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ceiling / roof

The upper interior surface of a room is called the ceiling. The upper exterior surface of a building is called the roof.

A tall apartment building has many ceilings inside it, because each level has its own ceiling - but it only has one roof, at the very top.

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1. a / an / one
2. able / capable
3. accident / incident
4. accurate / exact / precise
5. ache / pain / hurt
6. actual / current / present
7. administrator / boss / manager
8. adverse / averse
9. advice / advise
10. affect / effect
11. afraid / scared / frightened
12. after / later
13. agenda / itinerary / schedule
14. ago / back / before
15. aid / assist / help
16. aim / goal / objective
17. alien / foreigner / stranger
18. alive / life / live
19. all / whole / every
20. all of / each of
21. all ready / already / all right / alright
22. allow / let / permit
23. allude / elude
24. almost / mostly / nearly
25. alone / lonely / only
26. already / yet
27. also / as well / too
28. altar / alter
29. although / though / even though
30. among / between
31. amoral / immoral
32. amount / number / quantity
33. ancient / antique
34. angry / upset
35. another / other / others
36. answer / reply / respond
37. any / some
38. apartment / flat / studio
39. apologize / sorry
40. apology / excuse
41. appraise / apprise
42. arrive / come / get / reach
43. as far as / as long as / as soon as
44. assure / ensure / insure
45. automobile / car / vehicle
46. await / wait / hope / expect
47. award / reward / prize
48. awkward / embarrassing
49. baggage / luggage
50. beach / coast / shore
51. beautiful / pretty
52. become / get / turn
53. been / gone
54. before / in front of / opposite / across from
55. beg / plead
56. begin / start
57. belong to / belong with / belong in
58. below / under / beneath / underneath
59. beside / besides
60. big / large
61. big / small / long / short / tall / huge / tiny
62. bill / invoice / receipt
63. blanket / comforter / quilt
64. borrow / lend / loan / owe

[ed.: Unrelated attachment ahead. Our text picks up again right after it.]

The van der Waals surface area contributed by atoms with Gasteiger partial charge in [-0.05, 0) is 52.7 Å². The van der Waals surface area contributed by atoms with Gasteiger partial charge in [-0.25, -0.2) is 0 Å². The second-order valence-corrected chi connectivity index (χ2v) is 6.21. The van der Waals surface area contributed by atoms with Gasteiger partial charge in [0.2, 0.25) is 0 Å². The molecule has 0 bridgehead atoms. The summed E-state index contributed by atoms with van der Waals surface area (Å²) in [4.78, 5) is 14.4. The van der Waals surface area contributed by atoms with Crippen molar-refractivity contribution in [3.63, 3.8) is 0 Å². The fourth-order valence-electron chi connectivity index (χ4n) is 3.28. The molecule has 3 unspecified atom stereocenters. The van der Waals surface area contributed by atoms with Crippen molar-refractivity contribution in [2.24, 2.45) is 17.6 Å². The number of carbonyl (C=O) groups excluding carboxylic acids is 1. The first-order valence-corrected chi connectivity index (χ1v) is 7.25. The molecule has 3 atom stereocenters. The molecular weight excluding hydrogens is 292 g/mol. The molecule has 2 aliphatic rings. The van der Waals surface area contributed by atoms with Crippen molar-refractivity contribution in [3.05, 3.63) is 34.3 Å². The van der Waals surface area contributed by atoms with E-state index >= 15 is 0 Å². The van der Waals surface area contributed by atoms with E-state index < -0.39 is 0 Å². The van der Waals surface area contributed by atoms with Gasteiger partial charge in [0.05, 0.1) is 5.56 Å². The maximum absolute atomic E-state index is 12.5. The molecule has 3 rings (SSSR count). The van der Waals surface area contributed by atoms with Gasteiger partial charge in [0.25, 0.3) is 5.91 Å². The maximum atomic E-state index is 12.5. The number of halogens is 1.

65. bother / disturb
66. bravery / courage
67. bring / take
68. bring up / grow up
69. Britain / England / the United Kingdom
70. broad / wide
71. by / until
72. can / could / able to
73. capital / capitol
74. carpet / mat / rug
75. ceiling / roof
76. chance / possibility / opportunity
77. change / switch
78. chauffeur / driver
79. city / downtown / town
80. classic / classical
81. clever / intelligent / smart
82. close / shut
83. close to / near / next to
84. cloth / clothes / clothing
85. collect / gather
86. come back / go back / get back
87. compliment / complement
88. concern / concerned / concerning
89. confident / confidant / confidence
90. continually / continuously
91. convince / persuade
92. could / should / would
93. council / counsel
94. critic / critical / criticism / critique
95. cure / treat / heal / recover
96. custom / habit
97. deadly / fatal / lethal
98. decent / descent / dissent
99. decline / deny / refuse / reject
100. defect / fault / flaw
101. definitely / definitively
102. delay / late / postpone
103. despite / in spite of
104. die / died / dead
105. difficult / hard
106. dilemma / quandary
107. dinner / supper / meal / snack
108. dirt / earth / soil
109. dirty / messy
110. disability / handicap / impairment
111. discover / find out / notice / realize
112. discreet / discrete
113. disease / illness
114. disinterested / uninterested
115. distinct / distinctive
116. do / make
117. dress / dressed / wear
118. during / while / meanwhile / meantime
119. e.g. / i.e.
120. early / soon
121. earn / gain / win
122. economic / economical
123. effective / efficient
124. either / neither
125. electric / electrical / electronic
126. empathy / sympathy
127. employees / staff
128. end / finish
129. enough / too
130. enquire / inquire
131. especially / specially
132. every day / everyday
133. ex- / former / previous
134. explore / exploit
135. extend / expand
136. famous / infamous
137. farther / further
138. fee / fare / tax
139. female / feminine / woman
140. few / little / less / fewer
141. fit / match / suit
142. floor / ground
143. for / since
144. forest / jungle / wood / woods
145. fun / funny
146. girl / lady / woman
147. good / well
148. good evening / good night
149. gratuity / tip
150. guarantee / warranty
151. gut / guts
152. hard / hardly
153. have / have got
154. have to / must / need to
155. haven't / don't have
156. hear / listen
157. hijack / kidnap
158. historic / historical
159. holiday / vacation
160. hope / wish
161. hopefully / thankfully
162. hostel / hotel / motel
163. house / home